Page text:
Onchocerciasis affects up to 37million people worldwide and is most abundant in Africa. It is responsible for skin disease and blindness. It is caused by a large worm (known as Onchocerca volvulus) which is transmitted to humans via black flies which breed in rivers and streams – hence the name river blindness.
Onchocerciasis is tranmitted by black flies which live and breed in rivers. When an infected black fly bites, infective larvae crawl into the bite wound. These migrate through the skin tissue and mature into adult worms located under the skin in self-contained nodules (onchocercomas). New worms can form new nodules or will cluster together in existing nodules. If the site of the worm nest is over bone – such as the skull, hips or knee – then a prominent nodule can appear. The smaller male worm (about 4cm long) may migrate between nodules when mating with the larger females (about 40 cm long). A female worm is capable of producing up to 1,000 larvae per day. These are able migrate through skin tissues all around the body.
Symptoms occurs when worms die within the skin which results in inflammation of the skin. This can cause, intense itching, dermatitis and depigmentation; this create conditions like lizard skin and leopard skin. If the larvae migrate to the eye their death results in inflammation leading ultimately to blindness.
Lymphatic filariasis is caused by thread like nematode worms that live in the lymphatic vessels of humans. It is estimated that up to 120 million people in 83 countries worldwide are affected by some form of filariasis. Lymphatic filariasis is also known as elephantiasis – this is because people suffering with lymphatic filariasis can develop swollen limbs and thickened skin which resembles the legs of elephants.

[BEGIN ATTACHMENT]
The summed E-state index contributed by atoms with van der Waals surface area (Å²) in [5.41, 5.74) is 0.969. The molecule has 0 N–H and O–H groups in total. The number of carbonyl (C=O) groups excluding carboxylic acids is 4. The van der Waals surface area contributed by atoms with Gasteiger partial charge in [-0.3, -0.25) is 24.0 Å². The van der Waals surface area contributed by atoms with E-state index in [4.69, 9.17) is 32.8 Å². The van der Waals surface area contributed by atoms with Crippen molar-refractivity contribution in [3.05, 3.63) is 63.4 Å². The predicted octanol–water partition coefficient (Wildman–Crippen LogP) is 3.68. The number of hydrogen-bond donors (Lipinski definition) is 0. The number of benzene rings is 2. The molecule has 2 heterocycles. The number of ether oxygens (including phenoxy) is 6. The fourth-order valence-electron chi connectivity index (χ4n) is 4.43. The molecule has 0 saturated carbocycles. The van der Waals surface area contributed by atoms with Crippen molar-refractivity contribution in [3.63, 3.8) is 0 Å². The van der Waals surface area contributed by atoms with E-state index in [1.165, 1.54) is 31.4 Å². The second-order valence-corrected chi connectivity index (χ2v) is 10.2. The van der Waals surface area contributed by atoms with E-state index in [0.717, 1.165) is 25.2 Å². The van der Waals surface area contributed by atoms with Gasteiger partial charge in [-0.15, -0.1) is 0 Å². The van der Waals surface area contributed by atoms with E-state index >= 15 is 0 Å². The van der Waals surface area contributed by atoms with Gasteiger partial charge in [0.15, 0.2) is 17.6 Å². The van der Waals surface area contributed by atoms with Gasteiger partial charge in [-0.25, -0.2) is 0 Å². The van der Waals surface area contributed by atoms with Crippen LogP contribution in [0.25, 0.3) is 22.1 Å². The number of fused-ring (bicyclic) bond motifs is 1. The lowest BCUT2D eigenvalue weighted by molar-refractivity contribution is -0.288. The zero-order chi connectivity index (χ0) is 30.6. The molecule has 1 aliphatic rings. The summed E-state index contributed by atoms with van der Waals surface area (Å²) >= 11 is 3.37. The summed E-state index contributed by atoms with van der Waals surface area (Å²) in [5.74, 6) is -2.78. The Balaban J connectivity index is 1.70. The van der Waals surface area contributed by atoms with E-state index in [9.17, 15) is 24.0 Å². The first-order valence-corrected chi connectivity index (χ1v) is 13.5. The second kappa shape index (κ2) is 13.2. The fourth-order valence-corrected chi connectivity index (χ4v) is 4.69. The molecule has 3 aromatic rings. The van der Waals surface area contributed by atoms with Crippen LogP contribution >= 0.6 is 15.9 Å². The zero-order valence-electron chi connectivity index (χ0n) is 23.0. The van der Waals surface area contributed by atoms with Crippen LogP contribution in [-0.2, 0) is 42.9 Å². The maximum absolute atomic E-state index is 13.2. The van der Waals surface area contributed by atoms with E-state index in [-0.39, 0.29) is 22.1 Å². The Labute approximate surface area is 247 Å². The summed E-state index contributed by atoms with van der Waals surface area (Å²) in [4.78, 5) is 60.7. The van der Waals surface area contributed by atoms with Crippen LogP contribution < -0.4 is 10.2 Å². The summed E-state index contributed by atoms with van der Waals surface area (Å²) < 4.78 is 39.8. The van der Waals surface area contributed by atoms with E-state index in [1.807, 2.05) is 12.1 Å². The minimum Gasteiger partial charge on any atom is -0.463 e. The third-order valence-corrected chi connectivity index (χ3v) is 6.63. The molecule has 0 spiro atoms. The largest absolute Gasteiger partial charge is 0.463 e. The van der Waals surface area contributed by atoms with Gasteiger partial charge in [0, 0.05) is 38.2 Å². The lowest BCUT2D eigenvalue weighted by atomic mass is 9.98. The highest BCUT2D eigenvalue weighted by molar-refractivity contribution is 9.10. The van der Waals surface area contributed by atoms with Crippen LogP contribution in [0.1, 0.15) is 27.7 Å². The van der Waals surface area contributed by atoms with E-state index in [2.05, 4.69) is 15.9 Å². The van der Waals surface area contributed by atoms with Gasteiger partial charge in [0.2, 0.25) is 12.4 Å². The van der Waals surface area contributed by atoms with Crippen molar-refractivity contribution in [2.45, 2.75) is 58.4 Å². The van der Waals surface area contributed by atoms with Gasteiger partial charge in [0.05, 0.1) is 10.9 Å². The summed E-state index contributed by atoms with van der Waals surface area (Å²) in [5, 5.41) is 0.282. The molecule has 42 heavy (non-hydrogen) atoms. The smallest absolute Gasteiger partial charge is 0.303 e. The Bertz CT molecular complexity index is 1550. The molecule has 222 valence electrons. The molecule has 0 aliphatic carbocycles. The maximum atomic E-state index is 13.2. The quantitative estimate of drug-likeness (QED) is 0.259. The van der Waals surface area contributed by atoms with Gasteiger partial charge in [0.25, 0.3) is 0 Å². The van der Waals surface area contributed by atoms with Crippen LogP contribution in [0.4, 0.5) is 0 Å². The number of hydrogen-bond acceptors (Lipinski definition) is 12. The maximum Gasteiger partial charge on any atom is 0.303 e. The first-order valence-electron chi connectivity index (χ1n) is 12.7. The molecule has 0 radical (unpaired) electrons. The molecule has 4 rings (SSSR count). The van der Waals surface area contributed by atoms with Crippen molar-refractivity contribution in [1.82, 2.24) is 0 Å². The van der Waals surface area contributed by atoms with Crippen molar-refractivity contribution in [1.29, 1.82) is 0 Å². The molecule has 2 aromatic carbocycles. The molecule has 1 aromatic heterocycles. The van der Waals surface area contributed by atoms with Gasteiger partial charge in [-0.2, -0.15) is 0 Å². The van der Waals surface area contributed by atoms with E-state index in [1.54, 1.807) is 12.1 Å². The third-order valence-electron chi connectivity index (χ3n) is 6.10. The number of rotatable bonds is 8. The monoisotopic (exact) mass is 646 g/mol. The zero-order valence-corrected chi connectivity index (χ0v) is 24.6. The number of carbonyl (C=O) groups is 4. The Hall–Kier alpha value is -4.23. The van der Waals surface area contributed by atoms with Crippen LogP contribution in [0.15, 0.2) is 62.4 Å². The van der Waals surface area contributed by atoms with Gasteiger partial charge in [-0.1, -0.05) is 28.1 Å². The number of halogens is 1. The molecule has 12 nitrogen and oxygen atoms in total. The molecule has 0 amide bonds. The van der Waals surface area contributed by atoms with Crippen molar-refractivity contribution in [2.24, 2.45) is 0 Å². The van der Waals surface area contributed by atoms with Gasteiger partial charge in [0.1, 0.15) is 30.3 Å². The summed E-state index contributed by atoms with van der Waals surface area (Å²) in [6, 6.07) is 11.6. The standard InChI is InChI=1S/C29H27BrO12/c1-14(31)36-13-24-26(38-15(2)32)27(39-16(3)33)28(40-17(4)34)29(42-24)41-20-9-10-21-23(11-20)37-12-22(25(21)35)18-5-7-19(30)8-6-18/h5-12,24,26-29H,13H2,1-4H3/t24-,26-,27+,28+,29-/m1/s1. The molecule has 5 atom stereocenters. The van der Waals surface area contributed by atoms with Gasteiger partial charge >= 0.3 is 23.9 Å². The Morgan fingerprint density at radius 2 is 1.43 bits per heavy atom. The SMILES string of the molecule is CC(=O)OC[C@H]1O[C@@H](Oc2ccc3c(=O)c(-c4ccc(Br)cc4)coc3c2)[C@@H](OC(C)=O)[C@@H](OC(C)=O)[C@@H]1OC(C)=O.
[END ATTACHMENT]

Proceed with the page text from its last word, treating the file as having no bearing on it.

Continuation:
Lymphatic filariasis is transmitted by infected mosquitoes. When an infected mosquito bites and takes a blood feed, worm larvae transfer from the mosquito onto the bite site where they enter into the body and move towards the lymphatic system – the system in the body which regulates the balance of fluids and fights infection. Here it will take the larvae 6 months to 1 year to develop into adult worms; the males will grow to approximately 2-4 cm long and the females to between 4 to 10cm.
After mating, the females release thousands of larvae into the lymphatic system. These larvae migrate into the blood stream and transfer back into the mosquito when it bites. Once inside the mosquito, the larvae move to the mosquito stomach where they shed their sheaths before entering the mosquito body cavity and eventually into the flight muscles. After 10 to 14 days the juvenile worms are ready to migrate into the mouth-parts of the mosquito and the cycle is completed when the mosquito bites again.
Usually people suffer from swollen legs due to old worms dying and causing blockages in the lymphatic system, and arms, breast tissue and groin areas can also become affected. Skin thickens and folds and lesions and knobs can grow to give the skin texture a blistered appearance. Victims of the disease suffer reduced mobility, poor quality of life and social exclusion.